The Jayhawks

Sharps & Flats is a daily music review in Salon Magazine

By Jon Maples

Published July 5, 1997 7:00PM (EDT)

When Jayhawks co-founder Mark Olson took a hike late in 1995, it appeared that the band was history. Over the course of four albums, the Minneapolis group merged Olson's strum-and-twang and Gary Louris' love of radio-ready rock with their sweet vocal harmonies, and the combination inspired a revival of country rock that many groups are just starting to cash in on today. Although Jayhawks albums, especially "Tomorrow the Green Grass" (1995) and "Hollywood Town Hall" (1993), remain touchstones of the genre, the project nearly ended in bankruptcy. The band was counting on sales of "Forever" to pull them out of a million-dollar hole. When the album didn't sell, Olson decided he'd be better off touring with his wife, Victoria Williams, than racking up debt with the Jayhawks.

Louris, however, had another idea. After a year hiatus, he pulled together the remaining four members of the group and reinvented the Jayhawks. The result, "Sound of Lies," suggests that despite the old moniker, this is a new band taking a vastly different musical direction.

The genius behind this new direction is Louris' songwriting. His contributions to earlier Jayhawks efforts centered around guitar virtuoso hooks in the spirit of '70s one-hit wonders like Badfinger. (To wit, he was responsible for the cover of Grand Funk Railroad's "Bad Time" on "Forever.") But with the stage to himself, Louris' influences sound fresh and inventive, and his guitar solos fit perfectly into these pop songs instead of sounding like afterthoughts, as they did on so many Olson-penned tracks.

The new sound has more in common with twang supergroup Golden Smog than past Jayhawks efforts. Smog alum Kraig Johnson takes over for Olson on guitar throughout the album. "It's Up To You" features Louris aping Roseanne Cash's vocal phrasing from "Seven Year Itch," an inspired Smog cover. On first listen, however, some of Louris' songs can sound directionless and almost sloppy. "Think About It" layers multiple instruments that seem to be headed in opposite directions, but the song boasts a rock-solid backbone of hooks that hold the song together. Louris has said that he's been inspired by L.A. art-country outfit the Geraldine Fibbers, and on "Think About It," he wears their influence on his sleeve.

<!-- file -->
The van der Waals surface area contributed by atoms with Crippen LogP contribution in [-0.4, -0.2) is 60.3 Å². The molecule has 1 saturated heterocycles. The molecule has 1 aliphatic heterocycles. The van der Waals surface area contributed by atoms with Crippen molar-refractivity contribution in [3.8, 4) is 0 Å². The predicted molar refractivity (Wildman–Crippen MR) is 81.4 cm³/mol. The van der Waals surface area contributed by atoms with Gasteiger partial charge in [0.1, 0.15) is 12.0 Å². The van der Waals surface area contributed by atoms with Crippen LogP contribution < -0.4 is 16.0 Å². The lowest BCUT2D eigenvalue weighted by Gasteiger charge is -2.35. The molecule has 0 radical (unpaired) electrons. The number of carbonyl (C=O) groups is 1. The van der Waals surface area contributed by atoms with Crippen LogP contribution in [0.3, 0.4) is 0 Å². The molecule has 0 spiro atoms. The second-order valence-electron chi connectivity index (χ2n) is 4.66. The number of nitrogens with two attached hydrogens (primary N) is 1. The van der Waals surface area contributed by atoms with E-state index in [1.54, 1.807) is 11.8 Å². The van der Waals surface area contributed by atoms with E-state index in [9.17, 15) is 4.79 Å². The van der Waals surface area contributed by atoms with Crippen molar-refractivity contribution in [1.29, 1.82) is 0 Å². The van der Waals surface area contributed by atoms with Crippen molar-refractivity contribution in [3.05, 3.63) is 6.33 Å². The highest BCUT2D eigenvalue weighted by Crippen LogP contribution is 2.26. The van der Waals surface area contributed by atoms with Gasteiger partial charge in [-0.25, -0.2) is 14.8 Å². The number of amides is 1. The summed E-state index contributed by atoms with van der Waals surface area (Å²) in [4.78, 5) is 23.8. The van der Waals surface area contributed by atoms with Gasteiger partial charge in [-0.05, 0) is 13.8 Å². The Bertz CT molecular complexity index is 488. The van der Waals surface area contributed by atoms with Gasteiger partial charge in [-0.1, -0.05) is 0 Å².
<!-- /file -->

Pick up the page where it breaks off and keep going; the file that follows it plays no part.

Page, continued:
Lyrically, Louris is clearly commenting on the band's struggles. Perhaps the strongest cut on the album is an anthemlike ode to pursuing rock star glory, "Big Star," where Louris starts with "I'm flat-busted/Wild-eyed and free/I couldn't get arrested if I tried/A has-been at a mere 35." And on "The Man Who Loved Life," he laments, "This traveling band was not well received." But an even stronger influence on Louris' writing is his recent divorce -- themes of loneliness, depression and suicide appear on almost every track of the album: "You've got me down on my knees/Begging you please don't leave," he sings on "Stick in the Mud."

With a new lease on their own legacy and a cache of extraordinary new pop songs, one wonders why the band would stick with a name that conjures the Olson/Louris collaboration for most ardent Jayhawks fans. But name notwithstanding, they've managed to create a refreshing rock album that, despite the obvious influences, sounds strikingly original.

Jon Maples

Jon Maples is editorial director of new media at the San Francisco Bay Guardian.

MORE FROM Jon Maples

Related Topics ------------------------------------------